The Konzert series uprights--48" model K122, 49" model K125, and 52" model K132--are based on a more sophisticated philosophy of construction than the Classics. These models also incorporate triplex scaling and other advanced design features. Schimmel's philosophy for these uprights was to design them to be as much like the grands as possible. The treble scales, in fact, are exactly the same as in the Konzert grands.

The Konzert grands consist of two model groups. In the first, Schimmel has created a "trilogy" of grands by marrying the front end (keyboard) of its 7' grand to two new models: 5' 7" and 6' 3". The new models all have the same treble scale, keyboard, and action as the 7' grand, and so all three have a similar sound and touch. The case sides are angled slightly to obtain a larger soundboard, a technique now applied to all the grand models. The pianos also have triplex scaling (front and rear duplexes) for greater tonal color. The second group, also a "trilogy," consists of the 7' 5", 8' 4", and 9' 2" semi-concert and concert grand models. In this group, all three models have the same keyboard and action as the concert grand. These models also have tunable front and rear duplex scales, reinforced keys for optimal energy transmission, and mineral keytops to mimic the feel of ivory, among other advanced features.

The 6' 3" model K189 and 7' model K213 are currently available in a Nikolaus W. Schimmel (NWS) model. Built to commemorate the retirement of the elder Nikolaus Schimmel, this model has many small technical and cosmetic refinements, uses top-quality soundboard material, and receives greater final preparation at the factory to create a really superior instrument.

Schimmel grand pianos have historically had a tone that was very bright and clear, but a bit thin and lacking in color in the treble. The grands were redesigned, in part, to add additional color to the tone, and the result is definitely more interesting than before. Sustain is also very good. The pianos are being delivered to U.S. dealers voiced less bright than previously, as this is what the American ear tends to prefer. As for the verticals, the smaller ones tend to have a very big bass for their size, with a tone that emphasizes the fundamental, giving the bass a warmer character. The 51" model K132, which features a grand-shaped soundboard, has a very big sound; listening to it, one might think one was in the presence of a grand.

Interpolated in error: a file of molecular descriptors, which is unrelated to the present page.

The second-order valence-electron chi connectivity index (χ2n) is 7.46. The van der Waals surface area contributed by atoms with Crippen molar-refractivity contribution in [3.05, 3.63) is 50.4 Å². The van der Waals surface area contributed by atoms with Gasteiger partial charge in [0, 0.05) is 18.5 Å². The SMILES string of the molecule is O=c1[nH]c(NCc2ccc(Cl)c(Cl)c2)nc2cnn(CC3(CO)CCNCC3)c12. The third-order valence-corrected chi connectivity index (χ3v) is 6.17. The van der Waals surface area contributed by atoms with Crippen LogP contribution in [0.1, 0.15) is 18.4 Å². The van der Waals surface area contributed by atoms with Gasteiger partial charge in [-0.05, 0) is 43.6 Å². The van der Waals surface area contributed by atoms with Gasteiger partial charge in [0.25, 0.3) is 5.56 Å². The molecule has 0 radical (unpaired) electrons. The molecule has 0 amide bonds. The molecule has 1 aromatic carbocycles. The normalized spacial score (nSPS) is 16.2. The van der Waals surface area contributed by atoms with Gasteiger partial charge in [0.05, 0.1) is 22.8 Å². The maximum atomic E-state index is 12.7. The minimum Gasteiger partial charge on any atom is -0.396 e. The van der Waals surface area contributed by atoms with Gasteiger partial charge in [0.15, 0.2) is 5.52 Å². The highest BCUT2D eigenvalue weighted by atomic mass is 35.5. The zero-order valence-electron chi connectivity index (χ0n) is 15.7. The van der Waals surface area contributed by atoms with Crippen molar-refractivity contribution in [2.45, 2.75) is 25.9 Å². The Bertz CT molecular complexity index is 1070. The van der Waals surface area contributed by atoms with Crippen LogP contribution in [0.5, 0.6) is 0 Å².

In 2002, Schimmel acquired the PianoEurope factory in Kalisz, Poland, a piano restoration and manufacturing facility. Schimmel is using this factory to manufacture its Vogel brand, a moderately priced line named after the company's president. Schimmel says that although the skill level of the employees is high, lower wages and other lower costs result in a piano approximately 30 percent less costly than the Schimmel. Vogel grand pianos feature full Renner actions, with other parts mainly made by Schimmel in Braunschweig or by the Kalisz factory. The Vogel pianos, though designed by Schimmel, don't have all the refinements and advanced features of the latest Schimmel models. Nevertheless, the Vogels have received praise from many quarters for their high-quality workmanship and sound.

Schimmel now imports an entry-level series of pianos from China under the name May Berlin, a name long owned by Schimmel but not used for a number of years. The pianos are made by several selected suppliers. The company says it sends soundboard wood and hammer felt for grand pianos to the factory in China. When completed, the pianos are first shipped to the Schimmel factory in Germany for inspection. Those that don't conform to Schimmel's standards are returned to China; the rest are further prepared before being sent on to dealers around the world.

Warranty: Schimmel, Vogel, May Berlin--10 years, parts and labor, to original purchaser.


North American Music Inc.
11 Holt Drive
Stony Point, New York 10980

Pianos made by: Schulze Pollmann s.r.l., Borgo Maggiore, San Marino

Schulze Pollmann was formed in 1928 by the merger of two German piano builders who had moved to Italy. Paul Pollmann had worked first with Ibach, then with Steinway & Sons (Hamburg), before opening his own piano factory in Germany. He later moved to Italy, where he met up with Albert Schulze, another relocated German piano builder. Pollmann managed the combined firm until 1942, and was followed by his son Hans, who had managed the piano-maker Schimmel before returning to his father's firm. In the early 1970s, the company was sold to Generalmusic, best known for its digital pianos and organs and other musical electronics. Recently the company relocated a short distance to San Marino, a tiny city-state completely surrounded by Italy.


FALL 2009 -- page 174

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